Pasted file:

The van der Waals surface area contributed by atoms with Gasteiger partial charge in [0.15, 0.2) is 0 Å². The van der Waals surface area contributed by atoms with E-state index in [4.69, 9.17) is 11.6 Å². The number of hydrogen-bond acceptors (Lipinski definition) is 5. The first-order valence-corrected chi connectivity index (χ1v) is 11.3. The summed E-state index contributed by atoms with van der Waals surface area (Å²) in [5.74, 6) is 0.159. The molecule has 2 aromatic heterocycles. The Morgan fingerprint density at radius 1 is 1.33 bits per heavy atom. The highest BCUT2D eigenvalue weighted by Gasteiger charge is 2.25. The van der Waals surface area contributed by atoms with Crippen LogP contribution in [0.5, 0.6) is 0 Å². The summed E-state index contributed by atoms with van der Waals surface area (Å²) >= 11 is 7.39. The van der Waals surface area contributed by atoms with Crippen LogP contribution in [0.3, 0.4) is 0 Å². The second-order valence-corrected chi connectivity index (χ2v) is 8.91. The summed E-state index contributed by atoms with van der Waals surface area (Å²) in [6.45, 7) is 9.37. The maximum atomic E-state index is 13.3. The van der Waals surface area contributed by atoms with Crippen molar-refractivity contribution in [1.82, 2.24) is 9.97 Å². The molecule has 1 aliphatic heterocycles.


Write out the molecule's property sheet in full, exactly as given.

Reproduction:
The van der Waals surface area contributed by atoms with Gasteiger partial charge in [0.15, 0.2) is 0 Å². The van der Waals surface area contributed by atoms with E-state index in [4.69, 9.17) is 11.6 Å². The number of hydrogen-bond acceptors (Lipinski definition) is 5. The first-order valence-corrected chi connectivity index (χ1v) is 11.3. The summed E-state index contributed by atoms with van der Waals surface area (Å²) in [5.74, 6) is 0.159. The molecule has 2 aromatic heterocycles. The Morgan fingerprint density at radius 1 is 1.33 bits per heavy atom. The highest BCUT2D eigenvalue weighted by Gasteiger charge is 2.25. The van der Waals surface area contributed by atoms with Crippen LogP contribution in [0.5, 0.6) is 0 Å². The summed E-state index contributed by atoms with van der Waals surface area (Å²) >= 11 is 7.39. The van der Waals surface area contributed by atoms with Crippen LogP contribution in [0.3, 0.4) is 0 Å². The second-order valence-corrected chi connectivity index (χ2v) is 8.91. The summed E-state index contributed by atoms with van der Waals surface area (Å²) in [6.45, 7) is 9.37. The maximum atomic E-state index is 13.3. The van der Waals surface area contributed by atoms with Crippen molar-refractivity contribution in [1.82, 2.24) is 9.97 Å². The molecule has 1 aliphatic heterocycles.